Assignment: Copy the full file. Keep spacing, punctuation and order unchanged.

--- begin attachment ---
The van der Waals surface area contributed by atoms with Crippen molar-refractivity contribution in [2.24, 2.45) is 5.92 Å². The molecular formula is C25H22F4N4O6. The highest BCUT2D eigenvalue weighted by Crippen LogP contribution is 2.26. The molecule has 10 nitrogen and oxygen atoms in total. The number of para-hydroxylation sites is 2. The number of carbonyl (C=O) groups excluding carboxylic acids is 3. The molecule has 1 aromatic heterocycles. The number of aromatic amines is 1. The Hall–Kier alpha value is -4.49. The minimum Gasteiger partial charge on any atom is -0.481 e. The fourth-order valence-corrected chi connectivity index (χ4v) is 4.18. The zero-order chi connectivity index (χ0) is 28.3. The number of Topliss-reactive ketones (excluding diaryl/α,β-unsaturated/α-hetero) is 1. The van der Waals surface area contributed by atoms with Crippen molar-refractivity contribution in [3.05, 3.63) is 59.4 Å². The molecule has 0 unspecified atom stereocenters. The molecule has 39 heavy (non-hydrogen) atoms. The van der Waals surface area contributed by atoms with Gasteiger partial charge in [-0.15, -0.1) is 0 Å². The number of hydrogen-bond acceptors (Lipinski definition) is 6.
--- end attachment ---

The van der Waals surface area contributed by atoms with Crippen molar-refractivity contribution in [2.24, 2.45) is 5.92 Å². The molecular formula is C25H22F4N4O6. The highest BCUT2D eigenvalue weighted by Crippen LogP contribution is 2.26. The molecule has 10 nitrogen and oxygen atoms in total. The number of para-hydroxylation sites is 2. The number of carbonyl (C=O) groups excluding carboxylic acids is 3. The molecule has 1 aromatic heterocycles. The number of aromatic amines is 1. The Hall–Kier alpha value is -4.49. The minimum Gasteiger partial charge on any atom is -0.481 e. The fourth-order valence-corrected chi connectivity index (χ4v) is 4.18. The zero-order chi connectivity index (χ0) is 28.3. The number of Topliss-reactive ketones (excluding diaryl/α,β-unsaturated/α-hetero) is 1. The van der Waals surface area contributed by atoms with Crippen molar-refractivity contribution in [3.05, 3.63) is 59.4 Å². The molecule has 0 unspecified atom stereocenters. The molecule has 39 heavy (non-hydrogen) atoms. The van der Waals surface area contributed by atoms with Gasteiger partial charge in [-0.15, -0.1) is 0 Å². The number of hydrogen-bond acceptors (Lipinski definition) is 6.